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How to Spend 24 Hours in Covent Garden

Covent Garden, London
Covent Garden, London | © David Mcconaghy / © Culture Trip
Situated in the heart of London, Covent Garden is a shopping and theatre district popular with locals and tourists alike. The site of a thriving market since the 17th century, the area is now home to street performers, designer stores and some of the West End’s best entertainment. This is our guide to 24 hours in the area.

Start in Covent Garden Piazza

Kick off your day at the pedestrianised cobblestone square of Covent Garden Piazza, where talented street performers can be found entertaining the crowds. Take in the handsome columns of St Paul’s Church, dominating the western side of the square, before heading into the Market Building opposite. Built in 1830 to house the food and flower traders who had established a popular trade in the area, the Neoclassical building is the heart of Covent Garden today, filled with food and craft stalls as well as high-end boutiques.

Covent Garden Market Square, London © Greg Balfour Evans / Alamy Stock Photo

Peruse independent and big-name shops

Shoppers are spoilt for choice in Covent Garden, with boutique and high street retailers, including the beautifully-designed, three-storey Apple store, surrounding the piazza. For more options, head to nearby Floral Street, which boasts an impressive selection of menswear labels including the British designer Paul Smith’s flagship store.

Paul Smith Shop signs, Floral Street, Covent Garden © Arcaid Images / Alamy Stock Photo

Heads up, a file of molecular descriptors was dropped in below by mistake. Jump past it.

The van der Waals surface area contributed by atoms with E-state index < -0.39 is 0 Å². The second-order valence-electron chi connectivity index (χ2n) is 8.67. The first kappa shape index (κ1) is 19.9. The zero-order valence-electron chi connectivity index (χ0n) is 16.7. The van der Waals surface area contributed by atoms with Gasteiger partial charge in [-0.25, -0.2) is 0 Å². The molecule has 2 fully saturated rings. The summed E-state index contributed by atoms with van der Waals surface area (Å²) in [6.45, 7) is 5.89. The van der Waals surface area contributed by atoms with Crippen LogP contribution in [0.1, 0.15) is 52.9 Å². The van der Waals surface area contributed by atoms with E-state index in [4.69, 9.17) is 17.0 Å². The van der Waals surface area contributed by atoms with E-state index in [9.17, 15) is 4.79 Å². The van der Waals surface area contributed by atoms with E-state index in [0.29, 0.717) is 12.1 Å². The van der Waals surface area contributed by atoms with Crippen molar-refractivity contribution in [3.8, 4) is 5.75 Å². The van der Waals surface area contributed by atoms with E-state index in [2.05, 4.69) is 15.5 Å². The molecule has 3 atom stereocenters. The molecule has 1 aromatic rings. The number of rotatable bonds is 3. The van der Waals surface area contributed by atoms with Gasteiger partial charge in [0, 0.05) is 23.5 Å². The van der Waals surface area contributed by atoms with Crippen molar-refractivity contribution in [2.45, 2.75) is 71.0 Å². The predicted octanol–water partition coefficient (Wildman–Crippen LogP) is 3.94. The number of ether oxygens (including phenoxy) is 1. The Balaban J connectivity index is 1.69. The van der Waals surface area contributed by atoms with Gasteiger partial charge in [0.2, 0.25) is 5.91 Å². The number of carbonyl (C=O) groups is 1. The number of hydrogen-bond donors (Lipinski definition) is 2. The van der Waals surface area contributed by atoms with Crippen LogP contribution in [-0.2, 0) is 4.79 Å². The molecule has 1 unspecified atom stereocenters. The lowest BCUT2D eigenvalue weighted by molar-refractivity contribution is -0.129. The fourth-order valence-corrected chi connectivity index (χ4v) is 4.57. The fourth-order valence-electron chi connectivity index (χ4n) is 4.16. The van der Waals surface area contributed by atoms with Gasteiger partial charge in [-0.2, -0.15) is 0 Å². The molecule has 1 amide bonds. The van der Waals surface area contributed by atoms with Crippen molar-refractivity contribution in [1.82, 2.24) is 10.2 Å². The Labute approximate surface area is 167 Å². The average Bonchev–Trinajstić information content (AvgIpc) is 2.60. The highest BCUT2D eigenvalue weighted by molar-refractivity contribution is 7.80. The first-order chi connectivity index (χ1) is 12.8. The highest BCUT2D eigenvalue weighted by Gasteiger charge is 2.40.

Appreciate the arts at the Royal Opera House

Fans of the arts can’t miss London’s Royal Opera House, taking up a corner of the Covent Garden Piazza (though the main entrance can be found on nearby Bow Street). The world-class theatre is home to the Royal Ballet, the Royal Opera and the ROH Orchestra. Tickets for guided backstage tours and Royal Opera and Royal Ballet performances need to be booked in advance, but the building itself is open during the day to the general public. The Paul Hamlyn Champagne Bar, inside the Opera House, is the perfect spot to enjoy a midday refreshment and soak up the regal atmosphere.

The Royal Opera House in Covent Garden © chrispictures / Alamy Stock Photo

Lunch on traditional British fare

For lunch, head to the trendy but sophisticated Holborn Dining Room for traditional British cuisine with a twist. Complete your afternoon with a pint at The Lamb & Flag, a historic 18th-century pub that was a favourite watering hole of Charles Dickens. If you’re in the mood for something more upscale, go celeb-spotting at The Ivy, a London institution favoured by A-list clientele and theatre-goers.

The Ivy restaurant and St. Martin’s theatre, Covent Garden © Arcaid Images / Alamy Stock Photo

Visit the London Transport Museum

The London Transport Museum offers a fascinating insight into the history of London’s public transport system, one of the oldest in the world, and its link to the city’s growth and cultural development. Children get free admission, and adult tickets are £16 when purchased online in advance.

The London Transport Museum, England © Alex Segre / Alamy Stock Photo

Discover St Martin’s Courtyard, Neal’s Yard and Seven Dials

Stroll through St Martin’s Courtyard, a beautifully-designed, open-air shopping lane, and then head down Neal Street and turn into Shorts Gardens to discover Neal’s Yard – a brightly-coloured, tucked-away courtyard with shops and restaurants. Pop into the original Neal’s Yard Dairy for tasty cheeses, and Neal’s Yard Remedies for organic skincare.

Head up the road to Seven Dials, a historic intersection of seven streets. Each spoke of the dial offers its own charms, from quirky jeweller Tatty Devine, unusual shoes at Poste Mistress, sweet treats at Cybercandy, sci-fi megastore Forbidden Planet and the Moomin Shop. Finish the day at The Barbary, one of our top London restaurants, with a stunning menu that reflects the former Barbary Coast (Morocco, Algeria, Libya and Tunisia).

Neal’s Yard, Covent Garden David Mcconaghy / © Culture Trip